We live in a constitutional system of government, but all polities have a constitution. A political constitution may be taken as referring not only to the fundamental law of the regime, but also to its overall health, as in when we say that a person has a “healthy constitution.”
One of the trickiest problems in politics is how to get people into positions of leadership. It’s extraordinarily difficult, if not impossible, for a political body to be better than its leaders. The reader might imagine different options: hereditary succession, drawing lots, elections, appointments, allow rivals to battle it out via palace intrigue or, more openly, Black Panther style by having them engage in a death match at the edge of a waterfall. Our Constitutional system settled on elections as the best system, but not as a perfect one.
As a result, we too frequently end up with bad leaders, ones who might be well-formed in the petty arts of popularity but not well-formed in the arduous task of governing. Plato reflected on this long ago when in his dialogue The Statesman he commented on the difficulty of political leadership. Politics involves both ruling and being ruled, and the interests of those who are ruled don’t always line up with those doing the ruling. Plato was always interested in finding a standard of evaluation that would apply to both equally, so that rule would be to the good of all parties.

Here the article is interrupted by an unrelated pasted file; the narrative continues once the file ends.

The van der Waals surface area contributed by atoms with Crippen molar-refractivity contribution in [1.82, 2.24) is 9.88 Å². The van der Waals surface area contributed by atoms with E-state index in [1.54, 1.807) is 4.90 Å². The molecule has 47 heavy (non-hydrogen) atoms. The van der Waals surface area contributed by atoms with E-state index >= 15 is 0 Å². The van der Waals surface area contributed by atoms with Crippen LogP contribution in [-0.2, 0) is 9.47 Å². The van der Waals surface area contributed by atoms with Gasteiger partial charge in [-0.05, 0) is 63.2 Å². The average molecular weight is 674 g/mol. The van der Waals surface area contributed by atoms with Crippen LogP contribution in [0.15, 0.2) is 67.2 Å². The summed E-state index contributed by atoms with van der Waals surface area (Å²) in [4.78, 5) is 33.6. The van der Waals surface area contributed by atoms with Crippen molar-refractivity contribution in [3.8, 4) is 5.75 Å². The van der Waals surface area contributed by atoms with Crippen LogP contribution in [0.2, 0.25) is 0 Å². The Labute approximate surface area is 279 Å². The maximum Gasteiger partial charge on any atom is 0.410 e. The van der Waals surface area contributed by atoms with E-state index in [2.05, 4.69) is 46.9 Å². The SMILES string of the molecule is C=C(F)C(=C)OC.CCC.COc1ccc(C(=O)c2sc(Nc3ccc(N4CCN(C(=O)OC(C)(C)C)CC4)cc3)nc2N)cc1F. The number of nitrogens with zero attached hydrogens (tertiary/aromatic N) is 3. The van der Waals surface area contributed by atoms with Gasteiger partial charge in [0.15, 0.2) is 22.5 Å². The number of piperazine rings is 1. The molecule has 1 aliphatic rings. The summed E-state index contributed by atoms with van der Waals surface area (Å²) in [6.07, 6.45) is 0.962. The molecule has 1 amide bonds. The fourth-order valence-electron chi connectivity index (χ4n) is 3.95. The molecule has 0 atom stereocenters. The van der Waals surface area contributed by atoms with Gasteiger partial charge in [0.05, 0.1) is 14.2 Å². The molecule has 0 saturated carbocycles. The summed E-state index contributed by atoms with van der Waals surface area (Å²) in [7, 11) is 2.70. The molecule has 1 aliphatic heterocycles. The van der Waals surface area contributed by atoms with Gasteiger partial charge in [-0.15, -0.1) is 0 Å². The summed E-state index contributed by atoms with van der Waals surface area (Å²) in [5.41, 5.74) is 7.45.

Plato compares the statesman to a weaver, someone who can weave all the different threads of a community into a harmonious fabric. The statesman rises above all the factions and can represent all their interests without being captured by any of them. Bad leaders “do not act on any sound or self-consistent principle. See how they pursue the immediate satisfaction of their desire by hailing with delight those who are like themselves and by disliking those who are different. They assign far too great an importance to their own likes and dislikes.”
The social fabric results from wise leaders weaving together unlike things, just as marriage is a weaving together of unlike things. But note: the Stranger in Plato’s dialogue avoids the simple idea that a good leader must combine good things with bad things; rather, the challenge rests in harmonizing competing elements we recognize as good. The political problem is not just violent heterogeneity (that is, disagreement among competing parties and interests) but virtuous homogeneity. In other words, vice divides people but virtue unites them.
The statesman rises above all the factions and can represent all their interests without being captured by any of them.
Plato contrasts the virtues of courage and moderation and, after demonstrating how they oppose one another, argues for their reconciliation. Wayward courage, all motion and energy, gets too aggressive. A polity formed solely on the basis of courage will always be at war and will in the process hasten its demise. Moderation, all repose and an excessive concern for peace, makes people soft and hastens the end of the regime because it will be unable to protect itself. A good regime, therefore, marries together (in Plato’s words) the masculine virtue of courage with the feminine virtue of moderation, acknowledging that the latter more nearly relates to justice than the former.